2. If the exposure of the three HBV surface proteins is sufficient for efficient cell-to-cell fusion, I am wondering why there are no data, supporting that HBV infected hepatocytes fuse with their surrounding cells, which according to the data of the manuscript must not even be hepatocytes. Either this is a rare event or exposure of the HBV surface proteins is fundamentally different.

Indeed, to the best of our knowledge but also in agreement with our IF analysis of livers from HBV-infected huHep mice (Perez-Vargas et al., 2019), there seems to be no data supporting HBV GP mediated cell-cell fusion in vivo. One possibility is that it may be difficult to achieve a sufficient level of GP expression at the cell surface of HBV-infected cells, in contrast to transfected cells as in our cellcell fusion assay. A second possibility is that the expression level and localization of ERp57 could be differentially regulated in vivo vs. in vitro. Note that unlike other enveloped viruses whose GP expression readily fuses neighboring cells and forms multinucleated giant cells (e.g., Measles), cell-cell fusion with HBV GPs may result in syncytia that hardly harbor over two nuclei, which is very difficult to observe in liver slices from in vivo experiments.

3. The additional disulfide bond in mt T301C-G310C should be experimentally shown. The conformational rearrangements mentioned in the manuscript (e.g. p8) should be experimentally verified. This could be achieved e.g. by immune precipitations using mAbs for showing accessibility of the AGL and preS1 exposure. This could be achieved e.g. by immune precipitations using mAbs for showing accessibility of the AGL and preS1 exposure.

We separately address either concern below:

Concerning “The additional disulfide bond in mt T301C-G310C* should be experimentally shown”

As an attempt to demonstrate that the amino acids substitutions T303C and G308C (TG/CC mutant) induce the formation of an extra disulfide, in addition to the predicted cross-strand disulfide (CDS) between cysteines C301 and C310, we first labeled wt or TG/CC GPs with maleimide-containing reagents: 4-acetamido-40-maleimidylstilbene-2,2’-disulfonic acid (AMS) or 2 kDa PEG-maleimide polymer (mPEG) following treatment with TCEP (as disulfide bond reducer). Both alkylating agents, which specifically bind free thiol groups, should induce detectable electrophoretic migration shifts of ~0.5 kDa and 2.2 kDa per free thiol group, respectively, on HBV GPs. Since HBV GP contains 14 cysteine residues, all located in the S domain, the size of TCEP reduced wt GPs should be increased by ~7 kDa after treatment with AMS and by ~31 kDa after labeling with mPEG. Thus, a 1kDa (for AMS) or 4.4kDa (for mPEG) difference is expected between the wt and the TG/CC mutant, which contains 2 additional cysteines. Second, we reasoned that alkylation without prior treatment with TCEP should lead to formation of thioether bonds between AMS or mPEG and potential free thiols. Thus, should T303C and G308C form a disulfide, we would expect no differences in the sizes of AMS- or mPEG-treated protein samples between the wt and TG/CC mutant GPs.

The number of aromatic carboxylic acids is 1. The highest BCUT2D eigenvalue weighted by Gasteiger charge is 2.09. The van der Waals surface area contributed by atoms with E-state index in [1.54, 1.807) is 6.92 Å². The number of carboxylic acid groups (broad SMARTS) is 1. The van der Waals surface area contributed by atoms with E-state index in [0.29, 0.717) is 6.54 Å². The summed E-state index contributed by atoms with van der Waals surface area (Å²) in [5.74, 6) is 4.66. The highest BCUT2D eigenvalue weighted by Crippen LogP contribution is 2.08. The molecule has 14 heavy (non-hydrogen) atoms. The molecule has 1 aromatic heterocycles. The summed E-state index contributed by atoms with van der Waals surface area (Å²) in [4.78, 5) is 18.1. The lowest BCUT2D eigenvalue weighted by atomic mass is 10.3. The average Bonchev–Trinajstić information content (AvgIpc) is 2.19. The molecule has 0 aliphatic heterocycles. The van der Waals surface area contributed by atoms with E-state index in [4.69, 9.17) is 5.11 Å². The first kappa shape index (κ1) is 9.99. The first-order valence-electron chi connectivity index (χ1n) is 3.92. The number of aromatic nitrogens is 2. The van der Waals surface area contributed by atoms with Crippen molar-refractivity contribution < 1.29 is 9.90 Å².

To test either hypothesis, we performed reduction and/or alkylation of protein lysates from cells expressing wt or TG/CC mutant GPs and recovered by TCA/acetone precipitation, prior to SDS-PAGE and Western blot analysis. As shown in Author response image 1, while HBV GPs were readily detectable after β-mercaptoethanol (A) or TCEP (B) reduction, further alkylation of HBV GPs with AMS prevented their recognition by the Murex antibody (B) that targets the AGL of HBsAg. Aiming to circumvent this, we blotted the membranes with an anti-preS1 antibody instead, leading to detection of the L protein only (A). Treatment with AMS increased the HBV envelope protein’s mass of both wt and TG/CC mutant GPs, though the expected 1kDa difference between the wt and the TG/CC mutant was not clear (B). Treatment of HBV GPs with mPEG rendered them undetectable by the two antibodies used (not shown). Likewise, direct treatment of HBV GPs with AMS or mPEG rendered them undetectable in Western blot analysis (not shown), which prevented us to show the additional disulfide bond.